Kaleidoscope of Memories:
Contemporary Oil Paintings by Hong Kong Artists

6/11/2015 - 9/1/2016

The exhibition features 40 oil paintings by 10 local preeminent artists in Hong Kong. The artists, such as Lam Man Kong, Chan Chiu Lung and Shen Ping, are members of the Hong Kong Oil Painting Research Society. Most of them have received formal training in art institutions and some even went abroad to further their studies in Paris. While two of the artists have probed into abstraction, the rest paint in a more realistic style.

The artists were mostly born in 1940s and 1950s. They painted on canvas scenes and features unique to Hong Kong. Some of the scenes still exist while some are disappearing, some vanished. Revisiting the past and present pictured in a realistic or abstract style, the exhibition provides an opportunity to retrieve memories and prompts viewers to treasure both existent and disappearing scenes of the city.

Message from director

Oil painting is one form of Western art that has profound impact worldwide. Artists use oil paints to picture realistic images comparable to photographs. Chinese artists also value realistic representations and believe that life drawing is essential to depict life-like and real forms. Unfortunately they cannot reproduce exact scenes using the Chinese ink-and-colour painting approach.

Chinese artists with overseas experience in Europe have generally undergone training in oil painting. Upon return to China, they promoted this art form throughout the country. With the interplay of light and shade and the three-dimensional perspective, an oil painting entices viewers of different social classes with its heightened realistic depiction of space. While the realistic style readily appeals to viewers, artists find the techniques of oil painting uneasy to master. Hence artists tended to focus on reforming traditional Chinese paintings and their breakthroughs were limited to ink paintings.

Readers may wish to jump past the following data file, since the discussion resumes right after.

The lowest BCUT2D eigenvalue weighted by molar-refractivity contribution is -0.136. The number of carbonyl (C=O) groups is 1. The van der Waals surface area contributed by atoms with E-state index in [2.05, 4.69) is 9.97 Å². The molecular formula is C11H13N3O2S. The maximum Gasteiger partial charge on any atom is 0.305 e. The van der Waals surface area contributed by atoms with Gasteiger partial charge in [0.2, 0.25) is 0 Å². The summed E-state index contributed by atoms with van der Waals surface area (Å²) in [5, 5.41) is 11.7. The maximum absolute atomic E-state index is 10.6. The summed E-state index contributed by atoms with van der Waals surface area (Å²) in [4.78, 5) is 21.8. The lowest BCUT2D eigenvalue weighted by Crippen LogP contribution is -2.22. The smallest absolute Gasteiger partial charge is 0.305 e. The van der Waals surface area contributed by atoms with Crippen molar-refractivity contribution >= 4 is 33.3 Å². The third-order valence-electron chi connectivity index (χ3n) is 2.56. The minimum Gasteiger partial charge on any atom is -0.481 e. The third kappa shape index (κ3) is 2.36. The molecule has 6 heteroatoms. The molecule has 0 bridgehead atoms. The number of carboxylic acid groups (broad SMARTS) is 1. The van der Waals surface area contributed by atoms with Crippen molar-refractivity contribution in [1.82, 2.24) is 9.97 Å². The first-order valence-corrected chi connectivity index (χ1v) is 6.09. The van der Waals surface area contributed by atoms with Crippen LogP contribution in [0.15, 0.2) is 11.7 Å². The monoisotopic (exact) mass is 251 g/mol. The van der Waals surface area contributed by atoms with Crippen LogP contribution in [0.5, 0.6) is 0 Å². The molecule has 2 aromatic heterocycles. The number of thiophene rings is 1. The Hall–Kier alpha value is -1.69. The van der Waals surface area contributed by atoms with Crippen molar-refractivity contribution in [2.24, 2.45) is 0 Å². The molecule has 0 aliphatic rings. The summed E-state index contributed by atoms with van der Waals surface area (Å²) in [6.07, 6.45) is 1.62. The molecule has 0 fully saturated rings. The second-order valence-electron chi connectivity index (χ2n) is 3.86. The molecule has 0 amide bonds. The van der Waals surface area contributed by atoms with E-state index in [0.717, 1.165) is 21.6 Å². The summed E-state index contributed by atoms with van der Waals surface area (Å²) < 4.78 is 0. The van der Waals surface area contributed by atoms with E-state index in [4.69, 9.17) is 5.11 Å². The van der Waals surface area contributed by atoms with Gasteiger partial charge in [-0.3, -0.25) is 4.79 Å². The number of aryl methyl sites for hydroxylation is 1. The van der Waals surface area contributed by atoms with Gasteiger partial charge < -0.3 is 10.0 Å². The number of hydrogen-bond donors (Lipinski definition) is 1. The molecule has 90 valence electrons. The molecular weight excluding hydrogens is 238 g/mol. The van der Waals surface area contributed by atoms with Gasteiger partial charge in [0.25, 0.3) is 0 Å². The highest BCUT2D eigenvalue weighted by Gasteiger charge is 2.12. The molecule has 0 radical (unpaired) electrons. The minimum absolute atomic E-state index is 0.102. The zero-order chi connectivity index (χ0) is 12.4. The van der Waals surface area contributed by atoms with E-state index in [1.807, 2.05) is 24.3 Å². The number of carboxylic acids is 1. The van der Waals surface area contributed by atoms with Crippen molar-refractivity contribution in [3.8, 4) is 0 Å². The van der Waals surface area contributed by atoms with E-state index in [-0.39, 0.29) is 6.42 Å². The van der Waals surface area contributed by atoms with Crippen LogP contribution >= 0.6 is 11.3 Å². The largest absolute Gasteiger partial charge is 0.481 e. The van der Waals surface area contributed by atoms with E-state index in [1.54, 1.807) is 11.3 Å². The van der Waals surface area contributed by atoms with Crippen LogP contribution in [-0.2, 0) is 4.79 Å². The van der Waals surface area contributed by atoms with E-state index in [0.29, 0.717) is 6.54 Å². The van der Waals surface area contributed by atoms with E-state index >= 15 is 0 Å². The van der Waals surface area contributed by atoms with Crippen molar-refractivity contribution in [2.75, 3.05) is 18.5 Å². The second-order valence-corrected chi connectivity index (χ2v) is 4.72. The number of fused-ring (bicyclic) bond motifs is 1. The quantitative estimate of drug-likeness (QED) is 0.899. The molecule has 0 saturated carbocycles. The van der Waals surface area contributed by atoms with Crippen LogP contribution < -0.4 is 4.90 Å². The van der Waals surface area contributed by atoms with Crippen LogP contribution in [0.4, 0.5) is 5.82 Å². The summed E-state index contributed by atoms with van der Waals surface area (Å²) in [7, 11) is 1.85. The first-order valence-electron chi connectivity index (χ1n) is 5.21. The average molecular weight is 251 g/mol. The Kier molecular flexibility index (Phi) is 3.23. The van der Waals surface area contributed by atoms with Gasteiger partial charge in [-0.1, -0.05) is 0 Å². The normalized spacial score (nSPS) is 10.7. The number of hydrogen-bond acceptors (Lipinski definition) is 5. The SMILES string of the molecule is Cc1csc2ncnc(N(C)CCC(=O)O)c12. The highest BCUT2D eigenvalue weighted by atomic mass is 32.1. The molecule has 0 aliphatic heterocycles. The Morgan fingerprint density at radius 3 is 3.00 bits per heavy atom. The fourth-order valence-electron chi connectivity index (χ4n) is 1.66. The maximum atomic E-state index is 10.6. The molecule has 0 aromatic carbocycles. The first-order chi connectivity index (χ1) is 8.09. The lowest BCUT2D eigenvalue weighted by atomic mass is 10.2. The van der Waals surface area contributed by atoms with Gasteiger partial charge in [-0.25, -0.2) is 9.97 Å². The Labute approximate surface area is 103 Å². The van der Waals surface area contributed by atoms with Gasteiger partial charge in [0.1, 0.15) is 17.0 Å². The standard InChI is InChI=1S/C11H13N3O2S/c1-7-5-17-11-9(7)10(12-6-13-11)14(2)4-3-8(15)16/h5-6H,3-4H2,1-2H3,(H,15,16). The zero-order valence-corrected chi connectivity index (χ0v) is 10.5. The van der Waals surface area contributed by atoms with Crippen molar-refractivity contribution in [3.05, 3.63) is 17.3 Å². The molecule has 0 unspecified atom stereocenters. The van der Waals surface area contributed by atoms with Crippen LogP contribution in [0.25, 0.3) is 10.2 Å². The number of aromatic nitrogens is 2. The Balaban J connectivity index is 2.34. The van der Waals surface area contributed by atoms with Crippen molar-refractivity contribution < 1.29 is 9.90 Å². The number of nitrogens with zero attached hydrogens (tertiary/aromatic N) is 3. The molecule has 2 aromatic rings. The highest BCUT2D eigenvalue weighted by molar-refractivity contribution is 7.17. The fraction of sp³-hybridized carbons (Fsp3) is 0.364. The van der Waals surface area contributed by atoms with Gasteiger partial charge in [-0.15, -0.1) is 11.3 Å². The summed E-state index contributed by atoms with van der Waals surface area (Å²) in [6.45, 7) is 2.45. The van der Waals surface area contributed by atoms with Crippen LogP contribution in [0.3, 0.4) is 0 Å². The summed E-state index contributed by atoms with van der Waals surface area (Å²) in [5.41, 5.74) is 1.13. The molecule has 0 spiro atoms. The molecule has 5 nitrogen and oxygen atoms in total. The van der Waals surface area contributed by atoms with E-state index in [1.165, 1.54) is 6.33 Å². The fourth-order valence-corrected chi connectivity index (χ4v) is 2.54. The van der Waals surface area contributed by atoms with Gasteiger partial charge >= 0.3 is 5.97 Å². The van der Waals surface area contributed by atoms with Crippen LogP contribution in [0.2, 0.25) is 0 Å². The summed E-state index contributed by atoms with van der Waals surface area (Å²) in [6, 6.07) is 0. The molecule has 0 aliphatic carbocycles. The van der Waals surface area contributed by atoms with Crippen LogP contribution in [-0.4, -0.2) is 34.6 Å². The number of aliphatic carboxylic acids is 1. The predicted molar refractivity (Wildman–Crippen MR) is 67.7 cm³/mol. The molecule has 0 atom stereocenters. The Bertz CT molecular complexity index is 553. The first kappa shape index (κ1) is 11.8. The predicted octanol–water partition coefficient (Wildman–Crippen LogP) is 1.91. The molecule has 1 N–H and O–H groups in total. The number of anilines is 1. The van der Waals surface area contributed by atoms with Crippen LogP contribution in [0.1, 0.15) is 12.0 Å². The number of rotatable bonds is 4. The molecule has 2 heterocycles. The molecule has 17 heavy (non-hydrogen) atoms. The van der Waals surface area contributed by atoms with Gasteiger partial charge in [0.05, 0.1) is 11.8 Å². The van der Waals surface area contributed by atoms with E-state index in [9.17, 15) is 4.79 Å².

However, when it comes to propaganda and education, oil painting is likely to be the most effective form of art for it can present any theme vividly. Palaces and churches in Europe were extensively adorned with oil paintings that used to display achievements of the monarchy and preach religious teachings. The Chinese government was also keen to nurture oil painting artists who could then assist in promoting political themes through their works. Today, photography is common. People cease to depend on oil paintings for reproducing realistic visual experience. Similar to other forms of art, oil painting evolves with time, moving from the traditional emphasis on presenting objective reality to a more subjective reality and finally to abstraction. The evolution actually revitalises the gradually obsolescent oil painting, allowing artists to use oil paints to depict their own visual experience and view. Participating oil painting artists of this exhibition are preeminent in Hong Kong. What they have seen and painted may have disappeared or have been forgotten. Their works may not be wholly realistic or entirely abstract. But they all convey what the artists perceive and pursue and prompt viewers to review and treasure scenes of the past and present. Oil painting has certain advantages over other forms of art. For example, oil paints tend to be thicker hence better portray texture. Colours of the oil paints correspond closely to those in real life and thus, evoke greater resonance in viewers. It is hoped that this traditional form of art will live on and blossom in Hong Kong.

I am grateful to Hong Kong Oil Painting Research Society and the ten outstanding artists for the exhibition of such splendour and educational significance to be held at the Sun Museum.

YEUNG Chun Tong

Exhibits

Exhibition catalogue

Editor: YEUNG Chun Tong
2015, hardcover, Chinese/English, 116 pages, 23 x 31 cm
ISBN: 978-988-14155-2-3

A fully illustrated exhibition catalogue featuring 41 oil paintings by 10 Hong Kong preeminent artists including CHAN Chiu Lung, LIN Ming Chen, SHEN Ping and LAM Ming Kong.

Price: HKD$100

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